Imagine studying the political and social developments of the 20th century without ever considering Communism or evaluating the idea of Fascism. Envision a Russia without the effects of Joseph Stain or a Germany untouched by the doctrine of Adolph Hitler. The above statements seem incredible because these systems created so much of the political and social turmoil throughout this century. Just as politics seems incomplete without the prevalence of these ideas, it is also incomplete without the philosophy of Georg Wilhelm Friedrich Hegel.
G. W. F. Hegel stands as one of the most influential philosophers of the past three centuries. Unlike philosopher before him, his all-embracing metaphysical systems attempt to uncover the fundamental nature and meaning of the universe and human interaction. The philosophies Hegel developed are so complex that many people confuse what he actually believed and what has been attributed to him. Therefore, three main areas must be analyzed in order to best understand what Hegel believed and the origin of his beliefs.
The first main area includes a biographical sketch, which serves as an analysis of his upbringing and how this later influenced his work. Next Hegels theories of Absolute Spirit and Dialectical Forces must be analyzed in order to understand their influence on the third and final area his contribution to political thought. The popular opinion of Hegel holds firm roots in his political influence, making it imperative that this side of his philosophy be analyzed in order to gain a complete understanding of what Hegel stood for throughout his life as a philosopher.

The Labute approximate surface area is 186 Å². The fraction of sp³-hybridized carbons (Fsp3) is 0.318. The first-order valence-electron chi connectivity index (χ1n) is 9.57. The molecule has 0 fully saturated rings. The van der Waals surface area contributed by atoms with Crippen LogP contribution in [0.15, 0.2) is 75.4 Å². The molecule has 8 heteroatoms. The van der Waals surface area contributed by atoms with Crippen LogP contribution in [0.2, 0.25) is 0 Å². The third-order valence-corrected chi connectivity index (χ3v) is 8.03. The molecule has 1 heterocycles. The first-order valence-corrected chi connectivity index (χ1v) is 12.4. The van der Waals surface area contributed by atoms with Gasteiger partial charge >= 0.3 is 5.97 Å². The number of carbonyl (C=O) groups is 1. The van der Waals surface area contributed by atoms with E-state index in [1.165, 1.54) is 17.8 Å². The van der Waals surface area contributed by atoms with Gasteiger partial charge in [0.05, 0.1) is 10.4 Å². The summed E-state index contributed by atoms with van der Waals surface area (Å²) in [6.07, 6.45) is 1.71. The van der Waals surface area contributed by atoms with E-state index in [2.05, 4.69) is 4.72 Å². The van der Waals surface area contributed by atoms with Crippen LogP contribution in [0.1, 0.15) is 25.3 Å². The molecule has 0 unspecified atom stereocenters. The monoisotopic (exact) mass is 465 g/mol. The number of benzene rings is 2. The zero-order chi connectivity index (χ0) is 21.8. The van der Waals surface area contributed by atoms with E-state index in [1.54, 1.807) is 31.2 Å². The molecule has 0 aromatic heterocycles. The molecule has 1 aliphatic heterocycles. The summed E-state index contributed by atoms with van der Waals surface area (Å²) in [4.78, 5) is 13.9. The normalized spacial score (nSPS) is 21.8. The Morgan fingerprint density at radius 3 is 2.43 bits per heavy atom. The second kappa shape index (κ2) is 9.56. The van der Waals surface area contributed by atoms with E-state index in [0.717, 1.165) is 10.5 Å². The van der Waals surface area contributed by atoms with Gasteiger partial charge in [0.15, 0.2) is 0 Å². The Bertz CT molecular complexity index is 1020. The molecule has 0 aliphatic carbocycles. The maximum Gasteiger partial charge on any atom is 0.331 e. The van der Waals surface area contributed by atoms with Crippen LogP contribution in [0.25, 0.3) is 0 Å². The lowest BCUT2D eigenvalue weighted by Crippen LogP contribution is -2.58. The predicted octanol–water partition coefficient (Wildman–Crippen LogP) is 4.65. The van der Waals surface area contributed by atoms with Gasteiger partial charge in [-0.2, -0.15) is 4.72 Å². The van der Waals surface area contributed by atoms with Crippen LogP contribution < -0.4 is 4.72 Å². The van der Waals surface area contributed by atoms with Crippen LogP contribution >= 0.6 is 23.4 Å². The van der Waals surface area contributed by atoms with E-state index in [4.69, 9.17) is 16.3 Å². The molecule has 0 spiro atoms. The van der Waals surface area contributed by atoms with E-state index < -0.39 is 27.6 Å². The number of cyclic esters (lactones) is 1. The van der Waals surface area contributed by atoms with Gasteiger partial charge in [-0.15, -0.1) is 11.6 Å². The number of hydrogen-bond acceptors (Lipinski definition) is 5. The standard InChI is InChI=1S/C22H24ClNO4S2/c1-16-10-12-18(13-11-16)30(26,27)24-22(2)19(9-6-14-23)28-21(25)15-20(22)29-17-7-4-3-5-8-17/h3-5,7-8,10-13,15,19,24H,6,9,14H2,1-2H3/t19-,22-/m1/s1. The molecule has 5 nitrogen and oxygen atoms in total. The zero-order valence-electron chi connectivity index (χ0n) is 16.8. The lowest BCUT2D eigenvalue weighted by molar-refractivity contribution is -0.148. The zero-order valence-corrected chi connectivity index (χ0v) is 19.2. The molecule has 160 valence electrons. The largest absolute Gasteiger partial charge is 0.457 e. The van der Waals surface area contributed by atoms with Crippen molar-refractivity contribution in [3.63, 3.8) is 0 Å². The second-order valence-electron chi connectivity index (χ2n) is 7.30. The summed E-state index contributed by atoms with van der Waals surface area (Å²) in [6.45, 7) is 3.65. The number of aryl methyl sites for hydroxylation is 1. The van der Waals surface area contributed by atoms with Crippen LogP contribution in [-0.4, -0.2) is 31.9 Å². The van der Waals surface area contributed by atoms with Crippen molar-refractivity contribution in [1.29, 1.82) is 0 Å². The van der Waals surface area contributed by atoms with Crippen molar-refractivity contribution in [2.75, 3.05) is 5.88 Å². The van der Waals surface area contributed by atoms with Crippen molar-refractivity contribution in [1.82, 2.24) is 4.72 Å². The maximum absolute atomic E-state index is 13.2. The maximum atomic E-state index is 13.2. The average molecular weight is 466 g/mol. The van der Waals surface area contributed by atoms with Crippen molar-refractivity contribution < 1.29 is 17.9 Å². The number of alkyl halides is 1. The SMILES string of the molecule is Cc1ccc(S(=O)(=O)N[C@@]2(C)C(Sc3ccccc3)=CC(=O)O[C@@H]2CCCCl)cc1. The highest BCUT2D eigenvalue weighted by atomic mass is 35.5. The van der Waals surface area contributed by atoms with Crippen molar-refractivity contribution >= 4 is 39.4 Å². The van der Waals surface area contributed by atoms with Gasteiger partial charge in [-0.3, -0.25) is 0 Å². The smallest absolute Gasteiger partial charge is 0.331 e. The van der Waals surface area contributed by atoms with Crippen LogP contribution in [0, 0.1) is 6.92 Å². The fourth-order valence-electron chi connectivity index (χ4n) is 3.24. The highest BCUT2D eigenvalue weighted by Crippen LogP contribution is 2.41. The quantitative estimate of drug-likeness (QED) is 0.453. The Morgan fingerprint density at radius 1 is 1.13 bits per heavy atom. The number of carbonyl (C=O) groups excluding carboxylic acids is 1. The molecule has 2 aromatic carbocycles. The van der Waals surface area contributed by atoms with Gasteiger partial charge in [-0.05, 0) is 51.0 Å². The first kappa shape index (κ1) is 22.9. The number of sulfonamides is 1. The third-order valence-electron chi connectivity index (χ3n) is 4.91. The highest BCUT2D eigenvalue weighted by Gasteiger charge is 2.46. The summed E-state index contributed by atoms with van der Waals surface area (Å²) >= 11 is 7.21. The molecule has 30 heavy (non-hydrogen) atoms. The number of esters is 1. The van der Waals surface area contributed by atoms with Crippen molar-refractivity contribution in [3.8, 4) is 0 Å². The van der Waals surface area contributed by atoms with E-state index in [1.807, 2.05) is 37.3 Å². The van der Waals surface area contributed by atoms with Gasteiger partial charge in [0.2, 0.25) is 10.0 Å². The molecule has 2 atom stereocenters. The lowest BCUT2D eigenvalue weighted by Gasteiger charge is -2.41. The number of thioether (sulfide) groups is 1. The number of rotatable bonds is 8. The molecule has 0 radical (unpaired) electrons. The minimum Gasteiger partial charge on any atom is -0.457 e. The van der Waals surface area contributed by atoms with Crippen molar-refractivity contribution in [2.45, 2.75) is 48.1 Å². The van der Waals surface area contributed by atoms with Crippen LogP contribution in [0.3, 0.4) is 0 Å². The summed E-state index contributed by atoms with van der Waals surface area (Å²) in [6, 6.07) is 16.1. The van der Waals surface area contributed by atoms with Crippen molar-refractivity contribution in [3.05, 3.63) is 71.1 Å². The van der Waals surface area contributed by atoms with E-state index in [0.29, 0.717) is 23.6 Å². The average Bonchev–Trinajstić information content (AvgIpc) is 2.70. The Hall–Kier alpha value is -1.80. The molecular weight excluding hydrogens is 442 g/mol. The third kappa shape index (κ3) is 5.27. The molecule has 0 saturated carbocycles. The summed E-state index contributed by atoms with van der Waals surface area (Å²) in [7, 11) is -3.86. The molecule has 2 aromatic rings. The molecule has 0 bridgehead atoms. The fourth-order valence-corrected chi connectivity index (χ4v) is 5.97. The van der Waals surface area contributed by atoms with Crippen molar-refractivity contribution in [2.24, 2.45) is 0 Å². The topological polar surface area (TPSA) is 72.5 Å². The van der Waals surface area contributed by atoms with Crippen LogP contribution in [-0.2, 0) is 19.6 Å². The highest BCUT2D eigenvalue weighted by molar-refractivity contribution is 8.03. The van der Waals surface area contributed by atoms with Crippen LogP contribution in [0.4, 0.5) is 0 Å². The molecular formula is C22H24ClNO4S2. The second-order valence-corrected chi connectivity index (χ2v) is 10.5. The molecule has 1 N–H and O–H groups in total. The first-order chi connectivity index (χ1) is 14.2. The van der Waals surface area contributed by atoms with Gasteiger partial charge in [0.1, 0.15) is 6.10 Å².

Georg Wilhelm Friedrich Hegel was born in August of 1770 in Stuttgart, Germany, to a low-income civil servant and an educated homemaker. The oldest of three children, Hegel was raised in a strong Protestant home where he grew very attached to his family, especially his sister Christiane. This sister, although afflicted with psychological disorders, influenced many of Hegels ideas of psychiatry based on dialectics, which greatly influenced his lifetime work. Hungry for knowledge, Hegel learned not only German literature and science, but he also immersed himself in the Greek and Roman classics.
These readings introduced Hegel to the Greek city-states, which he later used to formulate his opinion of the perfect government. When, at 18 years of age, Hegel entered school to become a clergyman upon the wishes of his father, his true devotion stood with the support of the French Revolutionaries. During this time of political struggle, Hegel was inspired to write his first influential novel, The Phenomenology of Mind. This book reflects like no other Hegels interpretation of freedom and his thoughts concerning what constitutes a perfect society.
Although Hegel wrote many books throughout his lifetime, historians focus on two in particular The Phenomenology of Mind and the Philosophy of History. From these two books, nearly all of Hegels philosophical developments can be systematically traced, educating the reader about Hegels philosophies yet also creating uncertainty as to what these theories really mean. Viewed as one of the most influential philosophers in modern history, Hegel made many significant offerings to the world of philosophical theory. The major contribution of Hegel to philosophical theory is Absolute Spirit.